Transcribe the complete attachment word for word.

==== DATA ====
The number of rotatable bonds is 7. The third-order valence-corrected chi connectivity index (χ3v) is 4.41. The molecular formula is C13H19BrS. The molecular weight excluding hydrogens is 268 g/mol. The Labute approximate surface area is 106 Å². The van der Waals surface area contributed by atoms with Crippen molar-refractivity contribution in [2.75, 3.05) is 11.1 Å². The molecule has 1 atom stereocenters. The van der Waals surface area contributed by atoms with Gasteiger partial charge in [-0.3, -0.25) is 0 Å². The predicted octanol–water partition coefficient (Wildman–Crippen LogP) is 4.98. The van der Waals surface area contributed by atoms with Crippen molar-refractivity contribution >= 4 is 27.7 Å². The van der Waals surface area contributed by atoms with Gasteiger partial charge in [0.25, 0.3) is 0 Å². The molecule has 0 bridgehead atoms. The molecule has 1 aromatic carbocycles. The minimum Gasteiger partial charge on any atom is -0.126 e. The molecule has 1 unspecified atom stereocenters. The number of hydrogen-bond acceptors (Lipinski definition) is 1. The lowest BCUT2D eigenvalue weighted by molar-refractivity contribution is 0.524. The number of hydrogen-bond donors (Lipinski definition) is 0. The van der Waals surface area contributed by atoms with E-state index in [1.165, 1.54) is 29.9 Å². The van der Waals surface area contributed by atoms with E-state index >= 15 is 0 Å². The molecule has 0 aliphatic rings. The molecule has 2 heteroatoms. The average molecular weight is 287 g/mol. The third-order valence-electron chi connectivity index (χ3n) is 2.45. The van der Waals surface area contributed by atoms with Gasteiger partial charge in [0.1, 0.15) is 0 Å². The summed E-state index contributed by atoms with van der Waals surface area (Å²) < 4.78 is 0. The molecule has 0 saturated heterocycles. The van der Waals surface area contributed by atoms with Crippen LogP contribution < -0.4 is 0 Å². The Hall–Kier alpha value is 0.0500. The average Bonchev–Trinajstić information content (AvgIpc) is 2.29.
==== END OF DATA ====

The number of rotatable bonds is 7. The third-order valence-corrected chi connectivity index (χ3v) is 4.41. The molecular formula is C13H19BrS. The molecular weight excluding hydrogens is 268 g/mol. The Labute approximate surface area is 106 Å². The van der Waals surface area contributed by atoms with Crippen molar-refractivity contribution in [2.75, 3.05) is 11.1 Å². The molecule has 1 atom stereocenters. The van der Waals surface area contributed by atoms with Gasteiger partial charge in [-0.3, -0.25) is 0 Å². The predicted octanol–water partition coefficient (Wildman–Crippen LogP) is 4.98. The van der Waals surface area contributed by atoms with Crippen molar-refractivity contribution >= 4 is 27.7 Å². The van der Waals surface area contributed by atoms with Gasteiger partial charge in [0.25, 0.3) is 0 Å². The molecule has 0 bridgehead atoms. The molecule has 1 aromatic carbocycles. The minimum Gasteiger partial charge on any atom is -0.126 e. The molecule has 1 unspecified atom stereocenters. The number of hydrogen-bond acceptors (Lipinski definition) is 1. The lowest BCUT2D eigenvalue weighted by molar-refractivity contribution is 0.524. The number of hydrogen-bond donors (Lipinski definition) is 0. The van der Waals surface area contributed by atoms with E-state index in [1.165, 1.54) is 29.9 Å². The van der Waals surface area contributed by atoms with E-state index >= 15 is 0 Å². The molecule has 0 aliphatic rings. The molecule has 2 heteroatoms. The average molecular weight is 287 g/mol. The third-order valence-electron chi connectivity index (χ3n) is 2.45. The van der Waals surface area contributed by atoms with Gasteiger partial charge in [0.1, 0.15) is 0 Å². The summed E-state index contributed by atoms with van der Waals surface area (Å²) < 4.78 is 0. The molecule has 0 saturated heterocycles. The van der Waals surface area contributed by atoms with Crippen LogP contribution < -0.4 is 0 Å². The Hall–Kier alpha value is 0.0500. The average Bonchev–Trinajstić information content (AvgIpc) is 2.29.